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2nd Amendment: Our right 'shall not be infringed'
My views and understanding of the Second Amendment have changed. Let me tell you why.
Growing up in Hawaii, we had very restrictive laws surrounding firearms. We still do. A lot of my friends who grew up in the mainland learning about firearms safety and how to shoot from a young age had a very different experience than I did. Aside from a handful of visits to the shooting range (the only one on the island) with my dad as a teenager, my exposure to firearms was extremely limited. Once I enlisted in the army because of the terrorist attacks on 9/11, it was in basic training at Ft. Jackson, SC where I would fire a rifle for the first time. We learned the basics — safety protocols, muzzle discipline and basic ‘shoot, move, communicate’ drills. But it was by no means extensive. (For those of you who serve in the military, you know how limited ‘range time’ is, especially for Guard and Reserves).
Given this background, when I went to Congress, ‘common sense’ gun laws, seemed to be just that — common sense. Nothing too extreme. When my Republican colleagues expressed concerns and opposition to adding more restrictions being touted as “common sense” to the Second Amendment, I was fairly dismissive. I didn’t understand what they were so afraid of. They argued these restrictions would inevitably lead to confiscation, and that as the power of government expanded, it was even more essential that we protect our Second Amendment. Mention of a ‘tyrannical government’ seemed so off-base to me, I didn’t give it much thought. I brushed off their objections and supported seemingly rational ideas like limited capacity magazines and banning assault rifles.
When I ran for President, I campaigned across the country and had the privilege of spending time with and hearing from fellow Americans in places like Iowa, South Carolina, New Hampshire, Georgia, and more. In many of these places, gun ownership was ingrained in the culture, a part of life growing up. Etched into my memory is a town hall event we held in New Hampshire, where a few seats away from each other sat an avid defender of the Second Amendment and a mother who was genuinely frightened over recent school shootings and worrying that one day it might her child killed in a tragic mass shooting. Emotions ran high as I heard from both of them, and a healthy tension filled the room as these two Americans of good faith with different views openly shared their concerns. I didn’t talk much. I listened carefully. We all did.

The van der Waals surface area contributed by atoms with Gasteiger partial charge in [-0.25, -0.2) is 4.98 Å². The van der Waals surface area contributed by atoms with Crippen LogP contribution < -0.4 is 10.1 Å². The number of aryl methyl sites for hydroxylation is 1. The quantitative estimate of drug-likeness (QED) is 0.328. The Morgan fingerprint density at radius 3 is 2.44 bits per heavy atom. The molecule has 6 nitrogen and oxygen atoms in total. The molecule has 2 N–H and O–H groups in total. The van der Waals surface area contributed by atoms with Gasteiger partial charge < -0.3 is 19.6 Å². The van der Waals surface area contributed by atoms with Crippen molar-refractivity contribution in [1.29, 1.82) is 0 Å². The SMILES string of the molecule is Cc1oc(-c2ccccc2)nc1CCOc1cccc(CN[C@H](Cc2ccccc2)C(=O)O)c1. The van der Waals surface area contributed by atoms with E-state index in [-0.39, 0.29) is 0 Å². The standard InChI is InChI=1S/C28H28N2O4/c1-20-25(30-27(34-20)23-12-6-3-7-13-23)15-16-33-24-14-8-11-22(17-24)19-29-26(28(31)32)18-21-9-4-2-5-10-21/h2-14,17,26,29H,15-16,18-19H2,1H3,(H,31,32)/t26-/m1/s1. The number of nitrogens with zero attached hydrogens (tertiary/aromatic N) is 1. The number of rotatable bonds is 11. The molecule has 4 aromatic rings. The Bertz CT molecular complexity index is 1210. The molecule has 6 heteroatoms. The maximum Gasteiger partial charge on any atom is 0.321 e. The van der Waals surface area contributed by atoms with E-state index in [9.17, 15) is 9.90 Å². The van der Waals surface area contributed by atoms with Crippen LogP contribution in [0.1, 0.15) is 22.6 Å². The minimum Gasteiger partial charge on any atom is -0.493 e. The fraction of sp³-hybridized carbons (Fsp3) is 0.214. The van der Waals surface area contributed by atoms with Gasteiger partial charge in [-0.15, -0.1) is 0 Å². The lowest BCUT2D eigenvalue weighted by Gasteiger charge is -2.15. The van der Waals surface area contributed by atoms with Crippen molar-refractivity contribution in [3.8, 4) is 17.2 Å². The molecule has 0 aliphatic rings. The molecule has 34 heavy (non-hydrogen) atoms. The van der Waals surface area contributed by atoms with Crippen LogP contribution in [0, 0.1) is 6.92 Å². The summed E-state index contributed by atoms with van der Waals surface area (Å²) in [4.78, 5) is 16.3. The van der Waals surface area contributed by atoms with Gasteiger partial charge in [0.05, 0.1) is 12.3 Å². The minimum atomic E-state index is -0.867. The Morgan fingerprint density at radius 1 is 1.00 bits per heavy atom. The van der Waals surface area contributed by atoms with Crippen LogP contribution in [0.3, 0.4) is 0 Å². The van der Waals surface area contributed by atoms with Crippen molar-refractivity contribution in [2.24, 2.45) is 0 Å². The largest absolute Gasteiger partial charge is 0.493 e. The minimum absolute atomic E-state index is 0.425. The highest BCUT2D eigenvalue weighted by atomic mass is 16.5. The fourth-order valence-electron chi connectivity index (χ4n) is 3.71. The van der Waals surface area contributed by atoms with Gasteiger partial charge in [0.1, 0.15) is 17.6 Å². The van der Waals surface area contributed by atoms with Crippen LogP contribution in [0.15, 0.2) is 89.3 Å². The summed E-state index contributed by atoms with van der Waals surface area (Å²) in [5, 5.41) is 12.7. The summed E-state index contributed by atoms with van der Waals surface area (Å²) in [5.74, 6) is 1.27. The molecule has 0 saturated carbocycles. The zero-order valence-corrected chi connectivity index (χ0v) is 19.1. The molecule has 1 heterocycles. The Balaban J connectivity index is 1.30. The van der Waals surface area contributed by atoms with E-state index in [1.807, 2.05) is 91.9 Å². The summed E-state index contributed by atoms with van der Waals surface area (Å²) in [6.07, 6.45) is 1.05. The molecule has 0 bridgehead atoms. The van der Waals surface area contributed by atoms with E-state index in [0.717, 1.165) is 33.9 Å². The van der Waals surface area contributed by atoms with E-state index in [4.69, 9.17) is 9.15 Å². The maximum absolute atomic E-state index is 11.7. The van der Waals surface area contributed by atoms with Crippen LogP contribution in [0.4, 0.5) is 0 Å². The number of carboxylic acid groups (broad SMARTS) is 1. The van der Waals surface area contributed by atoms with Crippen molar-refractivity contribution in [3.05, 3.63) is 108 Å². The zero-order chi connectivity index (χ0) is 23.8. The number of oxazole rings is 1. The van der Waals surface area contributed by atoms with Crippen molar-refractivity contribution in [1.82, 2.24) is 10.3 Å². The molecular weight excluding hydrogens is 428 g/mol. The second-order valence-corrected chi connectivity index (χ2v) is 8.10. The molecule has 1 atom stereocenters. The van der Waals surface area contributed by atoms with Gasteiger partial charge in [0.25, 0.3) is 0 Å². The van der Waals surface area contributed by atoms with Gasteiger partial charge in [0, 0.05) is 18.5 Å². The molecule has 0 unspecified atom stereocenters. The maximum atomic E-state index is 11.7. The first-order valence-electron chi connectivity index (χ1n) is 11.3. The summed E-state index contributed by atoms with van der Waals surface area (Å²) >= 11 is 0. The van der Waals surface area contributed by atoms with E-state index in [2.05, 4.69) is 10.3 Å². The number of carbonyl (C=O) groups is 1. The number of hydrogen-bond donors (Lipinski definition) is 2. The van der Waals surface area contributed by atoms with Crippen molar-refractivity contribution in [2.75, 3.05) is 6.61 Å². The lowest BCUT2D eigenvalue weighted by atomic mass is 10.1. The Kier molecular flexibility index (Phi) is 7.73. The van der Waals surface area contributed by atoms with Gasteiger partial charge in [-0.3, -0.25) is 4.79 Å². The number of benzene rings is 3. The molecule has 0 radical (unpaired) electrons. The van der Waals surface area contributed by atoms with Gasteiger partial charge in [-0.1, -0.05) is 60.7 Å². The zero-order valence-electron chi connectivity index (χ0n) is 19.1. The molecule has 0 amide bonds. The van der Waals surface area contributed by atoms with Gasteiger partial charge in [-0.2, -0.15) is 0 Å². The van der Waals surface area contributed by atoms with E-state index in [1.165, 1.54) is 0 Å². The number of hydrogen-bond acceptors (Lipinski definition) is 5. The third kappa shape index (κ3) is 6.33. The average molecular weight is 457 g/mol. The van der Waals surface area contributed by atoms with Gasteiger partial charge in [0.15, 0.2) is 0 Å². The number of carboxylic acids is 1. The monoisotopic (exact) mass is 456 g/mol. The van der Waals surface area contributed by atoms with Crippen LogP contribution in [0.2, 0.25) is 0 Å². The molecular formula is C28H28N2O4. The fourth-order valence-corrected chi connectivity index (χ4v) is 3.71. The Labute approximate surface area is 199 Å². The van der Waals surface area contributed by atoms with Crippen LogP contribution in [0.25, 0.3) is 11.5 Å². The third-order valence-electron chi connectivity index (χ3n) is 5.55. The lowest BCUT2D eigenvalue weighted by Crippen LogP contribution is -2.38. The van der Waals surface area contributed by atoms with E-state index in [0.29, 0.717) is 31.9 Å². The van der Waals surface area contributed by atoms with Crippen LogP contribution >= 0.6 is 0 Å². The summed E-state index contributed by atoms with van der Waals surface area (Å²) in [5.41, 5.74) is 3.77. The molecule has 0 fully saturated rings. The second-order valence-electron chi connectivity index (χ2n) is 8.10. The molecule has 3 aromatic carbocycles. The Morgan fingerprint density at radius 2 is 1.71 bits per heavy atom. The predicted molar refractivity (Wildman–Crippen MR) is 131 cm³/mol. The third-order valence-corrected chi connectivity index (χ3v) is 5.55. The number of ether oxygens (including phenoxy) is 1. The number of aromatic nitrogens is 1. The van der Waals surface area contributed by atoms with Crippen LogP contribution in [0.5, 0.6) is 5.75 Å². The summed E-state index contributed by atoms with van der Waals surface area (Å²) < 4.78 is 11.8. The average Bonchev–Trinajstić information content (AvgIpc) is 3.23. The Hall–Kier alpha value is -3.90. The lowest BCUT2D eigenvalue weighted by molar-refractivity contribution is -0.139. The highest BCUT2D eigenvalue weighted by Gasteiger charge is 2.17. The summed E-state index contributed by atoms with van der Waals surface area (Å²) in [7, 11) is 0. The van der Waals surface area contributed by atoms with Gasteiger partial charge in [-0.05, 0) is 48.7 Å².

Ultimately, these two individuals walked out of that event in agreement – both acknowledging the importance of protecting our Second Amendment, while recognizing that we must do more to keep our children safe. It was not an either/or proposition. Two ordinary citizens without any hidden agendas were able to understand one another and reconcile their differences in the span of an hour — which really put into focus just how dishonest the conversations taking place in Washington had become. This issue had become a political football used for cheap talking points and fundraising.
One of the most common arguments used to undermine gun rights will usually sound like: “Our founders only had muskets; they never imagined the high powered firearms available to citizens today.” In fact, immediately following the Supreme Court’s ruling on the case of New York State Rifle & Pistol Association v. Bruen, New York’s Democrat Governor Kathy Hochul immediately excoriated the decision at a press conference where she recited this tired talking point. However, it was what she said immediately prior to this that unmasks how many Democrats truly feel about the second amendment and our Constitution as a whole. Governor Hochul’s comments were as follows:
“And I’m sorry this dark day has come, that we’re supposed to go back to what was in place since 1788 when the Constitution of the United States was ratified. And I would like to point out to the Supreme Court Justices that the only weapons at the time were muskets. I’m prepared to go back to muskets.”